- 1. A Year In France – Episode 01
- 2. A Year In France – Episode 02
- 3. A Year In France – Episode 03
- 4. A Year In France – Episode 04
Julia woke at six a.m. Ten years of working in a busy PR firm in London had etched the early wake-up routine deep into her subconscious.
She glanced at Philippe, still in a deep sleep. Philippe Delahaye, writer of crime novels and, as of December 24, her husband.
If she were honest she still couldn’t believe the fairy-tale-like twist her life had taken.
The stressed-out PR executive of four months ago had become a married woman living the dream in the south of France with the man she loved.
Knowing further sleep would be impossible, Julia made her way downstairs to the kitchen.
It was still dark. She could hear the gentle morning breeze rattling the roofing sheets of the lean-to sunroom attached to the kitchen.
Tess, Philippe’s collie dog, raised her head from her basket in the corner and thumped her tail as Julia switched on the lights.
“Silly time to get up, isn’t it?” Julia said, giving Tess a stroke, before switching the kettle on and spooning coffee into the cafetière.
Standing by the kitchen window, she watched as the sun came up over the red roofs of the cottages across the fields. It was so very different from London’s high-rise apartment blocks.
In London it had been all grey rooftops and skyscrapers, with the noise of traffic reaching her on the ninth floor if she dared to open the windows.
Here, where the suburban buildings had been replaced by woods and green fields, windows seemed to be permanently open and the early morning noise was dominated by the cockerel on the farm up the lane and the mooing of the cows as they were led in for milking.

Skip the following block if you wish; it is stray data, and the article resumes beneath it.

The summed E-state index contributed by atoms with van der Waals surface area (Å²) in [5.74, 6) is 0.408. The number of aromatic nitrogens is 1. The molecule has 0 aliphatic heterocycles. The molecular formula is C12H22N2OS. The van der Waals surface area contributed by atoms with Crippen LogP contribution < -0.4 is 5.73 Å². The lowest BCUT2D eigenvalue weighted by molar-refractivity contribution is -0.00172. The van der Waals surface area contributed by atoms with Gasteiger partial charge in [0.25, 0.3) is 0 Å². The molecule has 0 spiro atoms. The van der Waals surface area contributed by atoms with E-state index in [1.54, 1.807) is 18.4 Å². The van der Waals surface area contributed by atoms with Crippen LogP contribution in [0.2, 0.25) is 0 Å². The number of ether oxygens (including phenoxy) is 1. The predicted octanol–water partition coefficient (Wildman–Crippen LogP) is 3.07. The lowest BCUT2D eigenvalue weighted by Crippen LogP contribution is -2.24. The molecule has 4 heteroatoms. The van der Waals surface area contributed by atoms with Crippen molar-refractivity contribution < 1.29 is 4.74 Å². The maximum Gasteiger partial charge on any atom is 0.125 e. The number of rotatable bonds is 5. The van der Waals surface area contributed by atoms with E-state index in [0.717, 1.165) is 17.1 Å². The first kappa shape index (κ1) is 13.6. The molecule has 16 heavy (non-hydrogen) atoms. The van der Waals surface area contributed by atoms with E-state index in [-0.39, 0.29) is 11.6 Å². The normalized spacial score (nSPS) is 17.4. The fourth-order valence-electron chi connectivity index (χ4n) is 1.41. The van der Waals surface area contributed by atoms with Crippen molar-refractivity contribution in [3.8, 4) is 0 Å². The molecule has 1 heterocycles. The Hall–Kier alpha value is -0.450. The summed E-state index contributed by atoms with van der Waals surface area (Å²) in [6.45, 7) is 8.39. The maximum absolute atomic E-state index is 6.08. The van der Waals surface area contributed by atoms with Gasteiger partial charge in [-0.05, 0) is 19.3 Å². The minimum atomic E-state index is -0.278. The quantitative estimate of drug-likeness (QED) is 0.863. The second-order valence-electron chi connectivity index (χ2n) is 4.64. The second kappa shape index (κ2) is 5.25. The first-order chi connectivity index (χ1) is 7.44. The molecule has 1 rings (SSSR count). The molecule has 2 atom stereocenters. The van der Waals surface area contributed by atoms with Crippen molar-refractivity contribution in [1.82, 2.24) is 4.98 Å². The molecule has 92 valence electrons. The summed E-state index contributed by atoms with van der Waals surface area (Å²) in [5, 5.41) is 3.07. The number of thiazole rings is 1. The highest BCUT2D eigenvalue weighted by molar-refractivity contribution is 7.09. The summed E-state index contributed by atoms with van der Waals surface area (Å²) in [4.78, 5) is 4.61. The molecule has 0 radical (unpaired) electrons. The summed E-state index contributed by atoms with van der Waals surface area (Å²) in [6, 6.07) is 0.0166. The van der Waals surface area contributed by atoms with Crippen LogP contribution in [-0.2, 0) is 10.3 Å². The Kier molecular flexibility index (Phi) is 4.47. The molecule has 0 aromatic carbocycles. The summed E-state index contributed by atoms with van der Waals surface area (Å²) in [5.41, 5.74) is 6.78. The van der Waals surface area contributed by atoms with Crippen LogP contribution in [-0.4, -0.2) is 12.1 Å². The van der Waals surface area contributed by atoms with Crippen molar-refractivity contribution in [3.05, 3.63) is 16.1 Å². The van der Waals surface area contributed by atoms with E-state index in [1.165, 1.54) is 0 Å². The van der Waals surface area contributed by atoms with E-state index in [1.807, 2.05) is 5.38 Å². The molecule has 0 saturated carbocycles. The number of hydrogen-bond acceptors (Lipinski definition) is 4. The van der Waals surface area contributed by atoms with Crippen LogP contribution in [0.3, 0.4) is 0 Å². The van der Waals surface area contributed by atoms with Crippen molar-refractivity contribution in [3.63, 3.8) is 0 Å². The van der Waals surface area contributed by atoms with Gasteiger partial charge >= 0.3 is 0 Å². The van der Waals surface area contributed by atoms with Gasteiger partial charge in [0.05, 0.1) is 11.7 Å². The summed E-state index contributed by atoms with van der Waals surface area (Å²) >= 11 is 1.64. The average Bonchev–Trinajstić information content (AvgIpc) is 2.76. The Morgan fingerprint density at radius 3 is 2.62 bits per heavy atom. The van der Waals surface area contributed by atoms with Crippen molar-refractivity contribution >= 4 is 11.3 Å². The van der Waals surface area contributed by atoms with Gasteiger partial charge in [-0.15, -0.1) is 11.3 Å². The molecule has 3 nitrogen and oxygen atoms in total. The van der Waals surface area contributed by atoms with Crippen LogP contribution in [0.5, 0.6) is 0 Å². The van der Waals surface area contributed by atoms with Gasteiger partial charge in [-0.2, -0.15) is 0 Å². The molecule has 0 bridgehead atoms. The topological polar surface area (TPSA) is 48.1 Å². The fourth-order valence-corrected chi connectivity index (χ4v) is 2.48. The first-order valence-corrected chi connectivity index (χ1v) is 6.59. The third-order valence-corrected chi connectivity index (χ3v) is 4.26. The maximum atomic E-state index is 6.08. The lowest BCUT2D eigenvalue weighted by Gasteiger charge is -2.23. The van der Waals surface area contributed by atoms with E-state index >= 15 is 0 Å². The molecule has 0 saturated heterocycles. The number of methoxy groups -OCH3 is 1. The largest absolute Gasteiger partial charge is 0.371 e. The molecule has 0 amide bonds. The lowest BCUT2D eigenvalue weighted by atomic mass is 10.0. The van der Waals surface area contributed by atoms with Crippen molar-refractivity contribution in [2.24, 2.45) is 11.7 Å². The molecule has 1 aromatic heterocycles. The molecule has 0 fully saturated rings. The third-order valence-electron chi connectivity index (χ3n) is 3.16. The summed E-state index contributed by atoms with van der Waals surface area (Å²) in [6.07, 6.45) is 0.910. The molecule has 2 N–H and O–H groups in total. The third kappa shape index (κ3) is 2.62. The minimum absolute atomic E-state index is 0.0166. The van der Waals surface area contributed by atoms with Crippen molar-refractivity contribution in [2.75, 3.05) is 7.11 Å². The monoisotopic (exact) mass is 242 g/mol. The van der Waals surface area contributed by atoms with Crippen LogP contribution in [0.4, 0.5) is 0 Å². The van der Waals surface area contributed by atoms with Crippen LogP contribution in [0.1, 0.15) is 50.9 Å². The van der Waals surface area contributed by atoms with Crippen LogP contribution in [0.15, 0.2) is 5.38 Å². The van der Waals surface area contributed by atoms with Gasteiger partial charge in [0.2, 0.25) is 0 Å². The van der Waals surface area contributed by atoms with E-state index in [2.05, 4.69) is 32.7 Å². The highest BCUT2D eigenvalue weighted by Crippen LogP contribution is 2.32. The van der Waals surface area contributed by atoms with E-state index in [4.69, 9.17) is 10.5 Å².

Pushing the plunger down in the cafetière, Julia debated whether to take a cup up to Philippe but decided to leave him sleeping.
When she’d gone up at midnight, he’d still been in the study typing furiously on his laptop.
Meeting her, getting married and going on honeymoon had interfered with his working target of a book a year. Not that he had any regrets, he assured her, but it did mean meeting the deadline for his book was under threat.
“I’m going to have to burn the midnight oil for a few weeks,” he’d said.
Used to working long hours herself, Julia tried not to voice her objections to the hours Philippe was locking himself away in the study, knowing his book would soon be finished.
Spending so much time alone had given her a chance to catch her breath after the frantic pace of her previous life and their whirlwind romance. She’d been exhausted when she’d met Philippe last October at the Frankfurt Book Fair.
A mutual friend had introduced them to each other at the closing party.
Afterwards Philippe had escorted her to her hotel, asked for her number and promised to ring her the next time he was in London.
Forty-eight hours later he rang, saying he was back and inviting her for dinner. Ten weeks later, in the town hall of the French village where Philippe lived, they were married.
Julia’s only regret was that her mother wasn’t there to share in her happiness.
Geraldine Saville, widowed when Julia was a baby, had worked hard to give her daughter the best possible education and start. Three years ago she’d been knocked off her bicycle by an out-of-control car driven by a joyrider.
The hospital had done their best to save her, but she’d died from her head injuries a week later, a distraught Julia holding her hand. At the age of twenty-five Julia had found herself alone in the world.